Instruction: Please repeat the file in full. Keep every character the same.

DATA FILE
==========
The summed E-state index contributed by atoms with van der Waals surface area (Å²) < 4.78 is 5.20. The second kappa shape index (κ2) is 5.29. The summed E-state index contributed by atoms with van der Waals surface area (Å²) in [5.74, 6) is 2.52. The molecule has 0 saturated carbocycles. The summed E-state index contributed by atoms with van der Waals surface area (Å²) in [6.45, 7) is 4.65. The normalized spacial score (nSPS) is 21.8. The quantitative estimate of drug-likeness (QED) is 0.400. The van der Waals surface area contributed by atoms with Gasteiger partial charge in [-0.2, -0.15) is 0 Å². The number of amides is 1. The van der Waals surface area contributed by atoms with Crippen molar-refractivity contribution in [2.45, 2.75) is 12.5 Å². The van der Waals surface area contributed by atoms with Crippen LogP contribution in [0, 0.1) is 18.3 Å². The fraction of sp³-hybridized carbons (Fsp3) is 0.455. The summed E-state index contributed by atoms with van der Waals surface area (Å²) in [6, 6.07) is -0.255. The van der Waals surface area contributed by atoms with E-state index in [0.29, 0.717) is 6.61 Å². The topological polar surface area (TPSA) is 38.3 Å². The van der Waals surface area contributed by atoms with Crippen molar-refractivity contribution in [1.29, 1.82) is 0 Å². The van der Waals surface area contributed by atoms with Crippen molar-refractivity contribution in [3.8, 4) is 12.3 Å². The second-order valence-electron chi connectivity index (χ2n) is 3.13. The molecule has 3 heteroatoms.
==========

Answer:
The summed E-state index contributed by atoms with van der Waals surface area (Å²) < 4.78 is 5.20. The second kappa shape index (κ2) is 5.29. The summed E-state index contributed by atoms with van der Waals surface area (Å²) in [5.74, 6) is 2.52. The molecule has 0 saturated carbocycles. The summed E-state index contributed by atoms with van der Waals surface area (Å²) in [6.45, 7) is 4.65. The normalized spacial score (nSPS) is 21.8. The quantitative estimate of drug-likeness (QED) is 0.400. The van der Waals surface area contributed by atoms with Gasteiger partial charge in [-0.2, -0.15) is 0 Å². The number of amides is 1. The van der Waals surface area contributed by atoms with Crippen molar-refractivity contribution in [2.45, 2.75) is 12.5 Å². The van der Waals surface area contributed by atoms with Crippen LogP contribution in [0, 0.1) is 18.3 Å². The fraction of sp³-hybridized carbons (Fsp3) is 0.455. The summed E-state index contributed by atoms with van der Waals surface area (Å²) in [6, 6.07) is -0.255. The van der Waals surface area contributed by atoms with E-state index in [0.29, 0.717) is 6.61 Å². The topological polar surface area (TPSA) is 38.3 Å². The van der Waals surface area contributed by atoms with Crippen molar-refractivity contribution in [1.29, 1.82) is 0 Å². The van der Waals surface area contributed by atoms with Crippen molar-refractivity contribution in [3.8, 4) is 12.3 Å². The second-order valence-electron chi connectivity index (χ2n) is 3.13. The molecule has 3 heteroatoms.